On it’s face, determining child support in Massachusetts may not seem complicated. The child support guidelines are available online, and it is fairly straightforward to complete them, right?
Not so fast. If it was that simple, there wouldn’t be so many child support cases in court.
The devil is in the details—details such as discovering all sources of income and whether a person might be intentionally unemployed. These and other factors play an important role in determining support.
The Massachusetts child support guidelines follow some guiding principles, including:
- Encourage joint parental responsibility for child support in proportion to income
- Minimize the economic impact on the child’s standard of living
- Recognize the non-monetary contributions and extent of involvement of both parents
- Recognize the importance, availability, and cost of health insurance coverage for the child
- Allow for orders and wage assignments that can be adjusted as income changes
- Recognize that the parents should bear the responsibility of the cost of maintaining two households, since it is not the child’s decision that the parents live apart
Child support is calculated as a percentage of gross income (before taxes are paid) based upon the number of children. Things get more involved when determining other factors that must be considered in order to determine of child support, such as:
- Various types of income
- Relationship between child support and alimony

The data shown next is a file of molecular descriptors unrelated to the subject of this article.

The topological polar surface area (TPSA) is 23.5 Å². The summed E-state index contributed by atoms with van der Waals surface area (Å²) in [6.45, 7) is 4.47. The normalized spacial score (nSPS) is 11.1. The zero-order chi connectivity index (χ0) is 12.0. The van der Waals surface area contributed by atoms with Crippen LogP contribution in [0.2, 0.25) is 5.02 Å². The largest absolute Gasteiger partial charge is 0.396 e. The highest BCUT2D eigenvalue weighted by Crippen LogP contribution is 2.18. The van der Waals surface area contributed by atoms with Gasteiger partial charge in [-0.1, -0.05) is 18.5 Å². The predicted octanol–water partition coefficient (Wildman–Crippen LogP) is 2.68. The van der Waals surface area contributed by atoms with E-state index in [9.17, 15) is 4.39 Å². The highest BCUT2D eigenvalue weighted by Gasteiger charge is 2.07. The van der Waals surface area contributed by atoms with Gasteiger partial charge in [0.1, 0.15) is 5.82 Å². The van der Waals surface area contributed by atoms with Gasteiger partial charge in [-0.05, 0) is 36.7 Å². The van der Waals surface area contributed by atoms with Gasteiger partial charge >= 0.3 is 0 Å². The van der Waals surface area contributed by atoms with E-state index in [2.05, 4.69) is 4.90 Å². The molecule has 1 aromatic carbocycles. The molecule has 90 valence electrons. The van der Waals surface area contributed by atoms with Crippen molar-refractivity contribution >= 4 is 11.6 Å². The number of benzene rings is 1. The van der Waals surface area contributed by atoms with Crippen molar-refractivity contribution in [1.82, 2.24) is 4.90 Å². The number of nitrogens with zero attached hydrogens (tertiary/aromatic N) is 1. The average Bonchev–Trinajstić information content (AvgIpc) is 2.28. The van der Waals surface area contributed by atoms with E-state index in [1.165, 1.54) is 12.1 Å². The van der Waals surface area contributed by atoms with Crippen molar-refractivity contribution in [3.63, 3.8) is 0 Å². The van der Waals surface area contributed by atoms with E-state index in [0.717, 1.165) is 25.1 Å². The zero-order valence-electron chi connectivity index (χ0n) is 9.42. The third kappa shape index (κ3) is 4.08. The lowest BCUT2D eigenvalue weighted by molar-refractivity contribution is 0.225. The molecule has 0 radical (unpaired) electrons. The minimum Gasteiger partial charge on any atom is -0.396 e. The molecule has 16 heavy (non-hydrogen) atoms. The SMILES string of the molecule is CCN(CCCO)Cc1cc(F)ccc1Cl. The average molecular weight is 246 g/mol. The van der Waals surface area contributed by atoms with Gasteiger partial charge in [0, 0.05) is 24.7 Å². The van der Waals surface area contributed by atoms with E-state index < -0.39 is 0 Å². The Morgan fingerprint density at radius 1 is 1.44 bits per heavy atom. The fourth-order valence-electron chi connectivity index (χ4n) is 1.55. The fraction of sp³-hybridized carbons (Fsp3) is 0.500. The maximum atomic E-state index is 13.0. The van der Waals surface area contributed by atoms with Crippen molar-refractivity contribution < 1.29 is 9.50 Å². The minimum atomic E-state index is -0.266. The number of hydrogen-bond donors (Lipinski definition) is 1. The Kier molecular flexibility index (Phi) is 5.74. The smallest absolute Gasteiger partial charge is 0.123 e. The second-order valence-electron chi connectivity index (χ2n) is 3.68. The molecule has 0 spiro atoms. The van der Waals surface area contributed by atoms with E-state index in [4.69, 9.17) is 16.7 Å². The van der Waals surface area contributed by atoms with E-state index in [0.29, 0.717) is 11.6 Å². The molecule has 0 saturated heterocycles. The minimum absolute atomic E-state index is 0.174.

- Tax factors, including dependency exemptions
- Parenting time
- Minimum and maximum orders
- Child care costs
- Ages of the children, and whether they are in school
- Health, dental, and vision insurance coverage and expenses
- Uninsured medical and dental expenses
- Attribution of income (when one person may be intentionally unemployed or underemployed)
Federal statutes require states to review and update their child support guidelines every three years. Key changes between the 2009 guidelines and the new 2013 guidelines include:
- In cases involving the attribution of income to a parent, the availability of employment at the attributed income level must be considered
- Some, none, or all income from overtime or secondary jobs may be considered by the court
- The 2013 guidelines reference the 2011 Alimony Reform Act, but does not provide for a specific method for calculating alimony and child support in situations where both may be appropriate
- A new formula is provided for calculating support where parenting time and expenditures are less than equal, but more than the standard split of two-thirds of parenting time with one parent, and one-third with the other
- Further clarification is provided for when the combined incomes of the parents’ exceeds $250,000 annually.
- The standard for modifications of child support orders was clarified to reflect the MA Supreme Judicial Court decision in Morales v. Morales, 464 Mass. 507 (2013).
- A child support order may be modified if there is an inconsistency between the amount of the existing order and the amount that would result from the application of the new child support guidelines.
- A new deviation form must be completed when there is an upward or downward deviation for the guidelines amount. Circumstances justifying a deviation are expanded to include:
- Extraordinary health insurance expenses
- Child care costs disproportionate to income
- When one parent is providing less than one-third of the parenting time
- For children that have reached the age of 18, the court may consider the child’s living arrangements and post secondary education. Contribution to college may be ordered, and contributions must be considered when setting the weekly amount of child support.
Thus, as you can see, child support is not quite as straightforward as the guidelines worksheet may lead you to believe. Contact a Massachusetts child support lawyer for assistance with your situation.